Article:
PPPL-designed coils arrive in Germany for fusion experiment
Posted August 27, 2012; 02:42 p.m.
Engineers at the U.S. Department of Energy's Princeton Plasma Physics Laboratory (PPPL) have designed and delivered to Germany two critical components for a major device to develop fusion power.
The "trim coil" components, each the size of a barn door, are the first of five installments of one of the largest hardware collaborations that PPPL has conducted with an international partner.
The 2,400-pound trim coils have been produced at PPPL for the Wendelstein 7-X stellarator, or W7-X, that the Max Planck Institute for Plasma Physics (IPP) is building in Greifswald, Germany. The powerful coils will fine-tune the shape of the superhot, charged gas called plasma that the W7-X will use to study conditions required for fusion when the machine begins operating in 2015. In exchange for the coils, PPPL scientists will be able to lead and carry out experiments on the W7-X.
Stellarators are one of the two major devices that scientists are using to develop fusion as a source of clean and abundant energy. The other device is the tokamak. "Stellarators offer solutions to problems facing magnetic fusion reactors that haven't been solved in any other way to date," said George "Hutch" Neilson, director of advanced projects at PPPL.
Delivery of the first trim coil on June 26 capped two years of teamwork between PPPL and IPP and a final month of intense activity. PPPL engineers Michael Mardenfeld and Steve Raftopoulos, with colleagues from IPP, traveled to coil manufacturer Everson Tesla in Nazareth, Pa., when surface imperfections appeared in the epoxy-like resin that encases the copper coil. "The stakes are fairly high," said Neilson. "Whenever you build the first of anything there are always unexpected surprises that you have to work your way through. In this case, the imperfections turned out to be nothing and were easily removed."
The five coils are to be delivered to IPP by January. "Getting the first coil out the door was very challenging," said PPPL engineer Stephen Langish, who manages the trim coil project and monitored the first one with Mardenfeld, Raftopoulos and quality assurance engineer Frank Malinowski. "We just had a very aggressive schedule."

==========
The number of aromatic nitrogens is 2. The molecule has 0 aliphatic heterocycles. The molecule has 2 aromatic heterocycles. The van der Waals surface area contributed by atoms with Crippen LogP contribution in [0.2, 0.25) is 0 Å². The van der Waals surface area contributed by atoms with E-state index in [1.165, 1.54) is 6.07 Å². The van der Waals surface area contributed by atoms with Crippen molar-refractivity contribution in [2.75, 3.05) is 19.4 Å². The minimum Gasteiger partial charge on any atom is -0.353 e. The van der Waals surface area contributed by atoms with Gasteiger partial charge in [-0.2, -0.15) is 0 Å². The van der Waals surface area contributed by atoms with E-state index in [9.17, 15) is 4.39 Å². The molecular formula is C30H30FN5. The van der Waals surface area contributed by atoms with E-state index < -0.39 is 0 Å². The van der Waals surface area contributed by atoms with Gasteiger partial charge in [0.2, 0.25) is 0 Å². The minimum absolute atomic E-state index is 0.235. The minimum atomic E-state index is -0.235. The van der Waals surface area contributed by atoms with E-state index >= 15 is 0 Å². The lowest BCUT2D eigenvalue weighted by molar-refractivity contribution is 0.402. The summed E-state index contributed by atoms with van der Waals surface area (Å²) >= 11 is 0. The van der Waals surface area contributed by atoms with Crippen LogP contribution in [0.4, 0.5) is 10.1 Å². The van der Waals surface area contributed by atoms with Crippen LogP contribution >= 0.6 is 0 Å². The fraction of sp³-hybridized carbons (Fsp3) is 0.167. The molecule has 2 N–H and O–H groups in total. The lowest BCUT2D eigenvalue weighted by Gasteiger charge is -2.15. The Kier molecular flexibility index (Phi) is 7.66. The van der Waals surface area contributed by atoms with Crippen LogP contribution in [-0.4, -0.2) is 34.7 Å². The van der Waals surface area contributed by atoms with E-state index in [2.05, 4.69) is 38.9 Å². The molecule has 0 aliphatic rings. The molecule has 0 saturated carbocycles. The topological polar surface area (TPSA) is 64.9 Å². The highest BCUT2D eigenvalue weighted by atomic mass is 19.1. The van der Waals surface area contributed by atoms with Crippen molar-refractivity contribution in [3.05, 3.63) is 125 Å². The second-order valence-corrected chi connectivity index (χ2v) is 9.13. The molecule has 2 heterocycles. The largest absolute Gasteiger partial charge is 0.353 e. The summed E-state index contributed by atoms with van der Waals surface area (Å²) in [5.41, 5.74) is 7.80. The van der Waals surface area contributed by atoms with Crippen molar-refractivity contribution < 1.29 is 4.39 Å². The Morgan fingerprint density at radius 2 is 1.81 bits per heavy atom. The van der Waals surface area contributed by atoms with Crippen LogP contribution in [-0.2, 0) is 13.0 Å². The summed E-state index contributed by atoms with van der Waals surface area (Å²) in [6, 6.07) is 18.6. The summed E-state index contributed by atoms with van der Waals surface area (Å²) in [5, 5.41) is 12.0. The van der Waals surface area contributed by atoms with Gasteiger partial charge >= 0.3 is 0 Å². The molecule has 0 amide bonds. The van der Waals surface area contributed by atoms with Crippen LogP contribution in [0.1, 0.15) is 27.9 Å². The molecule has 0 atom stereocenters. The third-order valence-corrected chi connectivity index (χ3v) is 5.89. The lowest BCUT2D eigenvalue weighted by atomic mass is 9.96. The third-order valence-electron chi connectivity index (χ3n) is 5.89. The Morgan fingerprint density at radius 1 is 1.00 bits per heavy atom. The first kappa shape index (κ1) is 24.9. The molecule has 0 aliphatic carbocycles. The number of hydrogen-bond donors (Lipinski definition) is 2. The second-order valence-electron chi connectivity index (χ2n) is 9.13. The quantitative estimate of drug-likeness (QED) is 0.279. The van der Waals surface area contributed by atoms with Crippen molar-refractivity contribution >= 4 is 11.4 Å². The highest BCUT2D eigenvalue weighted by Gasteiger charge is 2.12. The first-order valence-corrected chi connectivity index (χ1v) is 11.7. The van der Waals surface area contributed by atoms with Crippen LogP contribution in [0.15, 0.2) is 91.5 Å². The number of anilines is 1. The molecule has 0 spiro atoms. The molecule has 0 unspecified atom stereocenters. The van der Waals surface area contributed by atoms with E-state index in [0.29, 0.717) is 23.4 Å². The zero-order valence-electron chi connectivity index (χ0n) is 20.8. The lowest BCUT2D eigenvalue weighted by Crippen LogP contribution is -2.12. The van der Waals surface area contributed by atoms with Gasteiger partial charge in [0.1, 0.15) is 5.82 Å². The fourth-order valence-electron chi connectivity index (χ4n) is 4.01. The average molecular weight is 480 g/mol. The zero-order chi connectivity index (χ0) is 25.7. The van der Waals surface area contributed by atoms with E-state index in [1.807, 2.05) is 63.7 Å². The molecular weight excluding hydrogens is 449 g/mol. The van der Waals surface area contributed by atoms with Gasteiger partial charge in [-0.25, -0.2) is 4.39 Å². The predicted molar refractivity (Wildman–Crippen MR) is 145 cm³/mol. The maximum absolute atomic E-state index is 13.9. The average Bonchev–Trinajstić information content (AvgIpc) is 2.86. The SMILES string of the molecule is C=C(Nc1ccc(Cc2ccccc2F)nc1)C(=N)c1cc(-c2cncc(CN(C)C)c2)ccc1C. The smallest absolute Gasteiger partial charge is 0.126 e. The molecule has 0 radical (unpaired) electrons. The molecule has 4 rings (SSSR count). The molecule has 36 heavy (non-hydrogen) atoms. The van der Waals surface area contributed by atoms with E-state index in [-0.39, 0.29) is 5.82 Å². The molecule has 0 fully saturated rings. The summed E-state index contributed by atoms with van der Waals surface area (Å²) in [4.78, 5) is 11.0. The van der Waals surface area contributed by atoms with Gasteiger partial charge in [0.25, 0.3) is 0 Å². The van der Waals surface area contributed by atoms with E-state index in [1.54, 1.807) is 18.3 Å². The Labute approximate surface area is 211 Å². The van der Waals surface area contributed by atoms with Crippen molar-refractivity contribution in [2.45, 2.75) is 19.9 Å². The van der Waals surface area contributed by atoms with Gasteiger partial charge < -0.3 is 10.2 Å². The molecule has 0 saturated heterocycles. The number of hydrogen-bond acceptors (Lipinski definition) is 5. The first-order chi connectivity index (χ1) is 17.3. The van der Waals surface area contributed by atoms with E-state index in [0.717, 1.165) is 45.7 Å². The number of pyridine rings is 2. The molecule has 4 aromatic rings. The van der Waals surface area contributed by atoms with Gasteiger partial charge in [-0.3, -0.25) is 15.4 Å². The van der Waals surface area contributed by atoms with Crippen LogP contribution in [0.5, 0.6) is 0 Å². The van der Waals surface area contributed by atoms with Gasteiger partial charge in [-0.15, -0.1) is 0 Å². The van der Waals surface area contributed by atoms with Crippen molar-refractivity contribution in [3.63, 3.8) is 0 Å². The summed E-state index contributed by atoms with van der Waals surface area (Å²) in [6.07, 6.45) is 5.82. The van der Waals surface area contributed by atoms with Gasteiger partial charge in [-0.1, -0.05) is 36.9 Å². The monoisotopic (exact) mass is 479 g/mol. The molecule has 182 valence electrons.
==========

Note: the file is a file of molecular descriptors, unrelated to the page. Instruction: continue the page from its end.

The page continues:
Delivery of the first coil over the 4,300-mile sea and land route to Greifswald proved no less challenging. Workers at Everson Tesla had to crate the device standing up since it was too wide to travel on German roads without a police escort. "There was enough wood in the crate to build two backyard decks," said Greg Naumovich, the president of Everson Tesla, which is manufacturing the coils under an $800,000 contract with PPPL.
The crate was barely within the 13-foot height ceiling for German roads when the coil arrived in Antwerp, Belgium, from Chester, Pa., and was loaded onto a flatbed truck. Planners carefully plotted the 500-mile route from Antwerp to Greifswald in northeast Germany to avoid low highway clearances. The similarly packaged second coil traveled the same route and arrived on Aug. 3.
Safe delivery of the first coil ended a period of anxious waiting in Greifswald. "I was relieved that the coil was not damaged, and also proud of the result of our teamwork with PPPL," said engineer Konrad Risse, the trim coil project leader at IPP. "This collaboration was very special because the trim coils are the first large component to be provided by another scientific laboratory."
Technicians will assemble the coils on the W7-X alongside other key parts from more than 30 companies throughout Europe. Installation of the first trim coil is scheduled in September. The coils will enable stellarator experiments to run smoothly by correcting any errors in the magnetic field that surrounds and shapes the plasma.
Back at PPPL, engineers have completed the design of five electric power supplies that will run the W7-X trim coils when the stellarator begins operating. Applied Power Systems of Hicksville, N.Y., received the contract to produce the supplies, which are to be delivered to Greifswald by August 2013.
Timely delivery of the first trim coil was a key step for the overall project. "It's an important accomplishment that puts us on target to deliver all five coils in excellent fashion," said Neilson, the PPPL director of advanced projects. "We're probably going to come in ahead of schedule and under budget."
Princeton Plasma Physics Laboratory, funded by the U.S. Department of Energy and managed by Princeton University, advances the coupled fields of fusion energy and plasma physics. Fusion is the process that powers the sun and the stars. In the interior of stars, matter is converted into energy by the fusion, or joining, of the nuclei of light atoms to form heavier elements. At PPPL, physicists use a magnetic field to confine plasma. Scientists hope eventually to use fusion energy for the generation of electricity.